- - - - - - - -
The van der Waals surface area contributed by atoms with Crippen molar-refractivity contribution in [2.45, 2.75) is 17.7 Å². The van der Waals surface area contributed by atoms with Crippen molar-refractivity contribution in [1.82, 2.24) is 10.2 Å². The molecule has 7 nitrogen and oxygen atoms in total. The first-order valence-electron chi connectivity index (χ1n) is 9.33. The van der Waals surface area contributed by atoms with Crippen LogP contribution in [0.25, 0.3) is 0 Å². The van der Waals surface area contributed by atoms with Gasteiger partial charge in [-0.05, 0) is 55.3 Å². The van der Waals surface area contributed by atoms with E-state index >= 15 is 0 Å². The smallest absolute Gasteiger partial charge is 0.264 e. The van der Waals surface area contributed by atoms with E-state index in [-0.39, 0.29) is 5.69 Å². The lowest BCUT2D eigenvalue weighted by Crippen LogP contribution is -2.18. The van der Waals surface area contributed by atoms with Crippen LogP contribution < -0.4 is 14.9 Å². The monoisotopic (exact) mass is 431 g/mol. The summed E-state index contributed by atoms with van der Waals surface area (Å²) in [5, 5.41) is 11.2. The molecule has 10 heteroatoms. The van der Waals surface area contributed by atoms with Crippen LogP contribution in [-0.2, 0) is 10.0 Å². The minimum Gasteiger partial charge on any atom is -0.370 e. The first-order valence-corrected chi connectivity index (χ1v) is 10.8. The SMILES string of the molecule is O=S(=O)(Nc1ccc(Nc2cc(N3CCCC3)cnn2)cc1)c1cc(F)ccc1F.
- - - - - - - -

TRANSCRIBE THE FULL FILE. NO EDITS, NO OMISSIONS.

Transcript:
The van der Waals surface area contributed by atoms with Crippen molar-refractivity contribution in [2.45, 2.75) is 17.7 Å². The van der Waals surface area contributed by atoms with Crippen molar-refractivity contribution in [1.82, 2.24) is 10.2 Å². The molecule has 7 nitrogen and oxygen atoms in total. The first-order valence-electron chi connectivity index (χ1n) is 9.33. The van der Waals surface area contributed by atoms with Crippen LogP contribution in [0.25, 0.3) is 0 Å². The van der Waals surface area contributed by atoms with Gasteiger partial charge in [-0.05, 0) is 55.3 Å². The van der Waals surface area contributed by atoms with E-state index >= 15 is 0 Å². The smallest absolute Gasteiger partial charge is 0.264 e. The van der Waals surface area contributed by atoms with E-state index in [-0.39, 0.29) is 5.69 Å². The lowest BCUT2D eigenvalue weighted by Crippen LogP contribution is -2.18. The van der Waals surface area contributed by atoms with Crippen LogP contribution < -0.4 is 14.9 Å². The monoisotopic (exact) mass is 431 g/mol. The summed E-state index contributed by atoms with van der Waals surface area (Å²) in [5, 5.41) is 11.2. The molecule has 10 heteroatoms. The van der Waals surface area contributed by atoms with Crippen LogP contribution in [-0.2, 0) is 10.0 Å². The minimum Gasteiger partial charge on any atom is -0.370 e. The first-order valence-corrected chi connectivity index (χ1v) is 10.8. The SMILES string of the molecule is O=S(=O)(Nc1ccc(Nc2cc(N3CCCC3)cnn2)cc1)c1cc(F)ccc1F.